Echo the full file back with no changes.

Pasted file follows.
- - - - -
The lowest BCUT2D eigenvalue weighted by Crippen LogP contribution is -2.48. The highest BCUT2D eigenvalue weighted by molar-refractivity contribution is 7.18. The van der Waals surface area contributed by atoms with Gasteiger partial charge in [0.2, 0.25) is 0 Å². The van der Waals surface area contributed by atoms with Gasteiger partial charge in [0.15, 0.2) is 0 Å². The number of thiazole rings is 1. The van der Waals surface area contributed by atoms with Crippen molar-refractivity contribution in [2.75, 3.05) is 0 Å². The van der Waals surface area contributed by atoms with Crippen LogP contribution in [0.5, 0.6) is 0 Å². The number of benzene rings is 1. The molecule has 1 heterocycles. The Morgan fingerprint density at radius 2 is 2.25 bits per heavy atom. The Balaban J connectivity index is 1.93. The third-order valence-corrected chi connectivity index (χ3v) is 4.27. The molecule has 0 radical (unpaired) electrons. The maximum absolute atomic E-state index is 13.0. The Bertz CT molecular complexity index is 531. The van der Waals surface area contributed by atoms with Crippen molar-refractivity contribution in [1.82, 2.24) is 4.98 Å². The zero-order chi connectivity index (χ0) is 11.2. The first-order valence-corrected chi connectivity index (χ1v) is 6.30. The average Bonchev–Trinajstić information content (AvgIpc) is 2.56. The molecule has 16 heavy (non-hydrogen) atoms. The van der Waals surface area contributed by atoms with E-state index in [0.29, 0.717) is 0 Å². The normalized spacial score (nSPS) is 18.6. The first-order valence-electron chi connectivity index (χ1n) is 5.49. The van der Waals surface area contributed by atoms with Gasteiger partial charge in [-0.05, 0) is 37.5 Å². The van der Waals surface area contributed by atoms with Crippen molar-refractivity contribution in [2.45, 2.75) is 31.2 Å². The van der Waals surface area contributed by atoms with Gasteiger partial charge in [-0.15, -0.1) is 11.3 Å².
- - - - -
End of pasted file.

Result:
The lowest BCUT2D eigenvalue weighted by Crippen LogP contribution is -2.48. The highest BCUT2D eigenvalue weighted by molar-refractivity contribution is 7.18. The van der Waals surface area contributed by atoms with Gasteiger partial charge in [0.2, 0.25) is 0 Å². The van der Waals surface area contributed by atoms with Gasteiger partial charge in [0.15, 0.2) is 0 Å². The number of thiazole rings is 1. The van der Waals surface area contributed by atoms with Crippen molar-refractivity contribution in [2.75, 3.05) is 0 Å². The van der Waals surface area contributed by atoms with Crippen LogP contribution in [0.5, 0.6) is 0 Å². The number of benzene rings is 1. The molecule has 1 heterocycles. The Morgan fingerprint density at radius 2 is 2.25 bits per heavy atom. The Balaban J connectivity index is 1.93. The third-order valence-corrected chi connectivity index (χ3v) is 4.27. The molecule has 0 radical (unpaired) electrons. The maximum absolute atomic E-state index is 13.0. The Bertz CT molecular complexity index is 531. The van der Waals surface area contributed by atoms with Crippen molar-refractivity contribution in [1.82, 2.24) is 4.98 Å². The zero-order chi connectivity index (χ0) is 11.2. The first-order valence-corrected chi connectivity index (χ1v) is 6.30. The average Bonchev–Trinajstić information content (AvgIpc) is 2.56. The molecule has 16 heavy (non-hydrogen) atoms. The van der Waals surface area contributed by atoms with E-state index in [0.29, 0.717) is 0 Å². The normalized spacial score (nSPS) is 18.6. The first-order valence-electron chi connectivity index (χ1n) is 5.49. The van der Waals surface area contributed by atoms with Gasteiger partial charge in [-0.05, 0) is 37.5 Å². The van der Waals surface area contributed by atoms with Crippen molar-refractivity contribution in [2.45, 2.75) is 31.2 Å². The van der Waals surface area contributed by atoms with Gasteiger partial charge in [-0.15, -0.1) is 11.3 Å².